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Joe Biden and European Security, CU Issue 71, May 13, 2010

Last week US Vice-President Joe Biden headed to Europe to meet with top European decision-makers. First up was Belgium to meet NATO Secretary-General Anders Fogh Rasmussen, followed by a speech to the European Parliament and dinner with the 28 members of NATO’s top body, the North Atlantic Council (Foreignpolicy.com, May 5).

Biden’s visit was primarily intended to reassure Europeans about America’s continuing commitment to the alliance with the Old World. It is hardly a secret that, after the initial euphoria produced by Barack Obama’s election, Europe has felt somewhat neglected by the US. The Vice-President sought to shore up the transatlantic relationship and cement European support for key US policy priorities, although no formal proposals or declarations emerged.

The other, more subtle purpose of the trip was to emphasise the Obama Administration’s commitment to a better relationship with Russia. The ‘reset’ has had mixed success, and Mr Biden outlined some proposals to improve ties with Russia as it relates to European security. In this regard, the most interesting ideas to emerge from the trip were contained in an op-ed by Mr Biden published in the International Herald Tribune (IHT, May 6).

Seeking to engage with Russia as well as reassure European states, the Vice-President underlined the “indivisibility of security” in Europe, which is by now diplomatic shorthand for a quid pro quo with Russia: we will include you in security consultations if you abandon your insistence on a sphere of influence in the former Soviet Union.

More specifically, Mr Biden outlined four key points. Firstly, he reiterated America’s commitment to transparency about military forces, particularly nuclear forces. On May 3 the Pentagon announced that it had 5,113 nuclear warheads in its arsenal, as part of an attempt to improve information-sharing on nuclear weapons (Reuters, May 3). Mr Biden made it clear that he expects Russia to do the same, following the ‘new START’ treaty on arms reduction signed in April.

Secondly, he called for “reciprocal limitations on the size and location of conventional forces”, which should be relevant to the present, not the past. This is in line with NATO’s own determination to revive and revise the Conventional Forces in Europe (CFE) Treaty, which regulates military build-ups (NY Times, April 29).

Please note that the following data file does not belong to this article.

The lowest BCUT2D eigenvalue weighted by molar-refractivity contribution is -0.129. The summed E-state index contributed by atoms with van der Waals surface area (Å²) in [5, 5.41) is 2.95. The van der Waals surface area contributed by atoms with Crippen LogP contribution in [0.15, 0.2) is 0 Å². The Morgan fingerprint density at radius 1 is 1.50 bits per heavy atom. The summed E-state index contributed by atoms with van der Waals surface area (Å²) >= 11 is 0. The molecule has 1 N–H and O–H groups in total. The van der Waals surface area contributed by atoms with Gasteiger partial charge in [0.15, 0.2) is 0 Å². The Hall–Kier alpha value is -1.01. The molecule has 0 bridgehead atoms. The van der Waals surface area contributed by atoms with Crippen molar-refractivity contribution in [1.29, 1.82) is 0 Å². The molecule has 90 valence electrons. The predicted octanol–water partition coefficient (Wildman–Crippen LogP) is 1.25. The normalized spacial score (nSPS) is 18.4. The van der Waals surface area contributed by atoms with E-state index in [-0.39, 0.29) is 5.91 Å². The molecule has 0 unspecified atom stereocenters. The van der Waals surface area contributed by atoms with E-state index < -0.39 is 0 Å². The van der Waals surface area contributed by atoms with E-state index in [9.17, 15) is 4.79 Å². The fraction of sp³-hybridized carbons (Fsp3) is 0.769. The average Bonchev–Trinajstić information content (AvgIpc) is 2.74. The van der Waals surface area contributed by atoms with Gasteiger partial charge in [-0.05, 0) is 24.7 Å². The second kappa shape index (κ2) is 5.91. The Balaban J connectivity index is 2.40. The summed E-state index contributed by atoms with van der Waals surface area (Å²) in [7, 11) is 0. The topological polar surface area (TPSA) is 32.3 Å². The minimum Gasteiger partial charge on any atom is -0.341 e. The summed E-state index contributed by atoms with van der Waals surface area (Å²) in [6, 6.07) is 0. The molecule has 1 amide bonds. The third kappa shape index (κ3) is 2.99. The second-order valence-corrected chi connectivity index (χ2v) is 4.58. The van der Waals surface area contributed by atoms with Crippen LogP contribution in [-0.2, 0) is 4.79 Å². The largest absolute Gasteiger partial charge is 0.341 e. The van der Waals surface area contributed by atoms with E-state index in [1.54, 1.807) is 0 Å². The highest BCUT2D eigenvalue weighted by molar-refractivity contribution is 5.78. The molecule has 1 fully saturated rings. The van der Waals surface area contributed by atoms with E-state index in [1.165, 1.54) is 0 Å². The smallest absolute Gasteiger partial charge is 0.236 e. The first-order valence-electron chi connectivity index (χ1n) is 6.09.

The pact was suspended in 2007 by Russia, and was dealt a further blow after the Russia-Georgia war in 2008. The Russian protectorates of Abkhazia and South Ossetia (with substantial, unmonitored Russian military garrisons) remain legally recognised as Georgian territory. This makes Russian arguments to remove the Caucasus from the CFE’s equipment ceilings politically unacceptable for NATO members. especially since Russian troop withdrawals from Georgia and Moldova were key to an adapted version of the treaty.

Reviving the CFE would almost certainly founder on these issues, and its progress would also be dependent on non-conventional weapons such as US tactical nuclear warheads in Europe and Washington’s missile-defence shield. Nonetheless, Mr Biden’s implicit reference suggests that resurrecting the treaty is set to become an important topic in the US-Russia relationship. If successful, a new CFE Treaty could have serious positive implications for security in the Caucasus.

Thirdly, Vice-President Biden insisted that Europe and the US must focus on conflicts outside the European space. This seems to be a veiled prod to encourage Europeans to take on more of the ‘heavy lifting’ in NATO, rather than keeping them ensconced on the continent.

Mr Biden’s fourth point was his most interesting. He called for a “more effective conflict-prevention, conflict-management, and crisis-resolution mechanism to defuse crises before they escalate”, such as in the Russia-Georgia war. Specifically, he backed the establishment of an OSCE Crisis Prevention Mechanism which would defuse tensions and, in times of crisis, empower the OSCE to provide humanitarian assistance, monitoring, and diplomatic support for a ceasefire. It would also allow special representatives to be dispatched in case of serious energy disruptions.

This would be a significant addition to the OSCE’s capability. Mr Biden’s suggestion may be a direct response to the chaos in Kyrgyzstan, which unsettled Washington’s military transit centre in the country, and which the OSCE was manifestly unable to prevent or reduce. It also reflects more general criticism of the organisation’s inability to tackle regional flashpoints in recent years.

Yet it is unclear how this Mechanism would function. The OSCE works on a consensus model, and Russia’s veto power was the reason for the termination of its monitoring mission in Georgia in 2009. It seems unlikely that, in the event of a new war, Moscow would permit the OSCE to push for a ceasefire and redeploy observers. The same holds true in other post-Soviet flashpoints – in the Armenia-Azerbaijan conflict, in Moldova, and in Central Asia. Equally, ‘energy representatives’ would have a hard time getting a mandate to mediate in Russia’s periodic ‘gas wars’ with its neighbours.

Fully-fledged reform of the OSCE would probably only emerge from a much broader ‘grand bargain’ between Washington and Moscow on European security issues: missile-defence, the CFE Treaty, NATO enlargement, and Russian policy towards its former Soviet dominions.

This will clearly not be easy. Mr Biden’s ideas are a welcome step in the right direction, and revamping the OSCE is certainly a topic to watch out for in the months ahead. Forging a more functional security system in Europe will be a long process, but the Vice-President’s visit is a sign of quiet reassurance that Washington remains committed to that goal.

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